A New Jersey trial court recently denied an insurer’s motion to dismiss a COVID-19 business interruption suit brought by a group of optometry practices finding unsettled questions under New Jersey law about whether loss of a property’s functional use can constitute “direct physical loss” under a property policy. Optical Services USA/JC1 v. Franklin Mutual Ins. Co., No. BER-L-3681-20 (N.J. Super. Ct. Bergen Cty. Aug. 13, 2020) (transcript). Based on this finding, the court determined that the optometrists were entitled to issue-oriented discovery and to amend their complaint accordingly.

Continue Reading Policyholders Eye Another Victory in Covid-19 Insurance Litigation

On Tuesday, the English High Court will issue its much-anticipated ruling in “test cases” for coverage of business-interruption losses during the COVID-19 pandemic under sample policy wordings. Irrespective of the outcome, the London court’s ruling promises to be a significant development for the insurance markets in the UK, as billions of pounds in potential insurance claims are at stake and––beyond this––policyholders and/or insurance companies can be expected to argue that one or another of the findings supports their position(s) for interpreting similar policy language in future COVID-19 business-interruption coverage cases.

The FCA Test Case

In the first action of its kind since the agency was established in 2013, the British markets regulator, the Financial Conduct Authority (FCA), engineered the test case process earlier this year to seek legal clarity over insurance companies’ obligations to cover business-interruption claims in the context of the ongoing COVID-19 pandemic. Brought before the English High Court (a trial level court in the UK), the FCA test case involves around 370,000 policyholders and eight insurance companies. The case was heard by Judge Christopher Butcher, who sits in the Commercial Court, and Judge Julian Flaux from the Court of Appeal.  Experienced English counsel prepared and presented arguments to the tribunal for expedited consideration and resolution. The FCA hired a solicitor firm, which instructed well-regarded barristers from Devereux Chambers and Fountain Court Chambers; the insurers engaged their own solicitors and barristers.


Continue Reading Policyholders and Insurers Await Highly Anticipated English High Court Ruling Regarding Coverage for COVID-19 Business-Interruption Losses

As has been widely reported, insurance companies have been inundated with claims arising from the novel coronavirus and are locked into contentious coverage battles regarding the scope of coverage afforded for such claims under various policy forms. Courts have begun issuing decisions both for and against policyholders attempting recovery for COVID-19-related losses, and the legal battles resolving those questions will likely take months or even years to play out.

Continue Reading Insurers Raise D&O Premiums, Restrict Coverage, and Reportedly Leverage Pandemic to Boost Long-Term Profitability

As expanded upon here in our firm’s Three Key Things in Health Care update, health care providers should not let a recent opinion piece in the Wall Street Journal dissuade them from aggressively pursuing recovery for business interruption losses related to COVID. In short, the authors of that editorial ignore the language and structure of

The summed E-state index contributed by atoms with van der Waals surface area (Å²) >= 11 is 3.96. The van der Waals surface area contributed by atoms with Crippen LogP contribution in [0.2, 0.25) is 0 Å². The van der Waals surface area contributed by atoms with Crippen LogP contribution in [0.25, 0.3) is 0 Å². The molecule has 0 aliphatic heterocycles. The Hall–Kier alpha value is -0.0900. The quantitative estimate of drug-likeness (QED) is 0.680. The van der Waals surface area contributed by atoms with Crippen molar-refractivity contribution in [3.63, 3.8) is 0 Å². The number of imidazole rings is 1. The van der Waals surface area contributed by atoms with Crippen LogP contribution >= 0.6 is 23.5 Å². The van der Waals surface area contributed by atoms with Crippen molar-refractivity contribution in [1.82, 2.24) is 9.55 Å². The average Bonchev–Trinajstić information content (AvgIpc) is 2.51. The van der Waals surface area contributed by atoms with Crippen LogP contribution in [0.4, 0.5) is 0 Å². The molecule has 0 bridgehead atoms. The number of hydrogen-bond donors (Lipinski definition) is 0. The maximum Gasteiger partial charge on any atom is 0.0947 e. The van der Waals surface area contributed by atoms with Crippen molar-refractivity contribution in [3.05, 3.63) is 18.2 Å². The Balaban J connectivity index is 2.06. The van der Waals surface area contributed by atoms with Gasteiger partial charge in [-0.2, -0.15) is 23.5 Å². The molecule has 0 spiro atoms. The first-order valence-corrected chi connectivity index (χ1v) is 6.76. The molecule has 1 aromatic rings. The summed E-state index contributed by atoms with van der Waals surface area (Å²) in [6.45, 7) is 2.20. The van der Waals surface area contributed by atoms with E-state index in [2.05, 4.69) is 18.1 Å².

On August 28, Judge Stephen V. Wilson of the Central District of California, entered the latest ruling in the ongoing saga of the COVID-19 business interruption coverage dispute between celebrity plaintiff’s attorney Mark Geragos and Insurer Travelers.

Continue Reading Despite Misapplying California Law, Federal Court Acknowledges Virus May Cause Physical Alteration to Property

On August 13, 2020, the United States District Court for the Western District of Texas granted State Farm Lloyds’ (“State Farm”) motion to dismiss a claim for loss of income resulting from multiple executive orders requiring closure of non-essential businesses in Bexar County, Texas following the COVID-19 pandemic.[1] In doing so, the court admitted that courts across many jurisdictions have found “physical loss” in the absence of tangible destruction to a covered property. However, the court glossed over such analogous cases involving disease-causing agents such as E. coli, ammonia, and asbestos, where those courts found the existence of physical loss.

Continue Reading Texas Federal Court’s Denial of Barber Shops’ COVID-19 Claims Lacks Body and Style

On August 25, 2020, an article by Syed Ahmad and Michael Huggins was run in Mealey’s Insurance concerning the use of direct and circumstantial evidence to show the presence of COVID-19 for purposes of seeking business interruption coverage.  A key takeaway from the article is that direct evidence of COVID-19 at a premises, such as

Hunton special counsel Scott DeVries was quoted August 14 in a Bloomberg Law article titled “More Virus Insurance Suits Could Follow as Consolidation Fails.” The article discussed a federal panel’s refusal to centralize hundreds of businesses’ lawsuits against their insurers over pandemic-related coverage. Elaborating on the ruling, DeVries observed that “Insurance contracts are a matter

Over the past couple of months, we have written on decisions by various European insurers to pay policyholders for their COVID-19 related losses. That positive trend is now moving across continents.

Continue Reading South African Insurers Agree to Pay for COVID-19 Losses